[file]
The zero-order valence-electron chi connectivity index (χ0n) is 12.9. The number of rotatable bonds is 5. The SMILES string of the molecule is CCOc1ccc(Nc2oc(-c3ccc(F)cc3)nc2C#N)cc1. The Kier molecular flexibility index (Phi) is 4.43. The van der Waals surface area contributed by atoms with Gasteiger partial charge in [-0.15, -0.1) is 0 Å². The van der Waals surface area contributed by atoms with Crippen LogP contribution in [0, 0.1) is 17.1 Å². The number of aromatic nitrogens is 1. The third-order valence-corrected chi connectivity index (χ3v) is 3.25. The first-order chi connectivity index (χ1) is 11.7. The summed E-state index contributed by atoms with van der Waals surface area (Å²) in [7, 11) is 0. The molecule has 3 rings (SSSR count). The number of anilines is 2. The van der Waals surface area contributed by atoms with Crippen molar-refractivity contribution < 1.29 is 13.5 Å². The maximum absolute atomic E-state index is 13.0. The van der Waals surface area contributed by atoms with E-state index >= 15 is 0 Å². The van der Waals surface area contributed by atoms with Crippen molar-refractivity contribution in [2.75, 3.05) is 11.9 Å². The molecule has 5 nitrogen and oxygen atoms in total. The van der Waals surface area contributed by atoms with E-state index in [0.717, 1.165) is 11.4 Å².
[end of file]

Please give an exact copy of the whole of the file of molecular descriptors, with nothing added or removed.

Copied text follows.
The zero-order valence-electron chi connectivity index (χ0n) is 12.9. The number of rotatable bonds is 5. The SMILES string of the molecule is CCOc1ccc(Nc2oc(-c3ccc(F)cc3)nc2C#N)cc1. The Kier molecular flexibility index (Phi) is 4.43. The van der Waals surface area contributed by atoms with Gasteiger partial charge in [-0.15, -0.1) is 0 Å². The van der Waals surface area contributed by atoms with Crippen LogP contribution in [0, 0.1) is 17.1 Å². The number of aromatic nitrogens is 1. The third-order valence-corrected chi connectivity index (χ3v) is 3.25. The first-order chi connectivity index (χ1) is 11.7. The summed E-state index contributed by atoms with van der Waals surface area (Å²) in [7, 11) is 0. The molecule has 3 rings (SSSR count). The number of anilines is 2. The van der Waals surface area contributed by atoms with Crippen molar-refractivity contribution < 1.29 is 13.5 Å². The maximum absolute atomic E-state index is 13.0. The van der Waals surface area contributed by atoms with E-state index >= 15 is 0 Å². The van der Waals surface area contributed by atoms with Crippen molar-refractivity contribution in [2.75, 3.05) is 11.9 Å². The molecule has 5 nitrogen and oxygen atoms in total. The van der Waals surface area contributed by atoms with E-state index in [0.717, 1.165) is 11.4 Å².